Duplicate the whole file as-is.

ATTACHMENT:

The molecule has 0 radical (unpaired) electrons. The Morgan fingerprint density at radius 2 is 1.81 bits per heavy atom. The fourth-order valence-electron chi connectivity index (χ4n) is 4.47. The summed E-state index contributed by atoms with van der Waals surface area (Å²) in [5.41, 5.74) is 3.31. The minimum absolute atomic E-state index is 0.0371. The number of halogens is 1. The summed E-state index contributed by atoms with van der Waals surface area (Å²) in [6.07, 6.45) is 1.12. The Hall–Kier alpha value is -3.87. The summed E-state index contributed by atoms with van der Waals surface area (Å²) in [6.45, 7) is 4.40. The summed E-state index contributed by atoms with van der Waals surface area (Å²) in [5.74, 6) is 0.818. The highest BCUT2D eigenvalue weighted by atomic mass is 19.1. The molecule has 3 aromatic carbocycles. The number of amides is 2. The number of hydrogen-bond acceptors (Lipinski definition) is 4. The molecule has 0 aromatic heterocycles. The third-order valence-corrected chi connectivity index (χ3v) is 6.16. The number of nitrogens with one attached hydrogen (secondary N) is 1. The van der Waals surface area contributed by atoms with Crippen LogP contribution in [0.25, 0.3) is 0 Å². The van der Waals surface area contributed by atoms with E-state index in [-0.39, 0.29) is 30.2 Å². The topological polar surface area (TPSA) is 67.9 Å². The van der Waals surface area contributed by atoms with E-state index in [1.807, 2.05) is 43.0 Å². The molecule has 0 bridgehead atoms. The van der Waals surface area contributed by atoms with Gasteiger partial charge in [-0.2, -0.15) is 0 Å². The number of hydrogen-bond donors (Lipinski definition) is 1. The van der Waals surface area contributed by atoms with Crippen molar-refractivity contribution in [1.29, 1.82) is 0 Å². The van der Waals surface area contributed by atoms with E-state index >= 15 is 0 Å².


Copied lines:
The molecule has 0 radical (unpaired) electrons. The Morgan fingerprint density at radius 2 is 1.81 bits per heavy atom. The fourth-order valence-electron chi connectivity index (χ4n) is 4.47. The summed E-state index contributed by atoms with van der Waals surface area (Å²) in [5.41, 5.74) is 3.31. The minimum absolute atomic E-state index is 0.0371. The number of halogens is 1. The summed E-state index contributed by atoms with van der Waals surface area (Å²) in [6.07, 6.45) is 1.12. The Hall–Kier alpha value is -3.87. The summed E-state index contributed by atoms with van der Waals surface area (Å²) in [6.45, 7) is 4.40. The summed E-state index contributed by atoms with van der Waals surface area (Å²) in [5.74, 6) is 0.818. The highest BCUT2D eigenvalue weighted by atomic mass is 19.1. The molecule has 3 aromatic carbocycles. The number of amides is 2. The number of hydrogen-bond acceptors (Lipinski definition) is 4. The molecule has 0 aromatic heterocycles. The third-order valence-corrected chi connectivity index (χ3v) is 6.16. The number of nitrogens with one attached hydrogen (secondary N) is 1. The van der Waals surface area contributed by atoms with Crippen LogP contribution in [0.25, 0.3) is 0 Å². The van der Waals surface area contributed by atoms with E-state index in [-0.39, 0.29) is 30.2 Å². The topological polar surface area (TPSA) is 67.9 Å². The van der Waals surface area contributed by atoms with E-state index in [1.807, 2.05) is 43.0 Å². The molecule has 0 bridgehead atoms. The van der Waals surface area contributed by atoms with Gasteiger partial charge in [-0.2, -0.15) is 0 Å². The number of hydrogen-bond donors (Lipinski definition) is 1. The van der Waals surface area contributed by atoms with Crippen molar-refractivity contribution in [1.29, 1.82) is 0 Å². The van der Waals surface area contributed by atoms with E-state index >= 15 is 0 Å².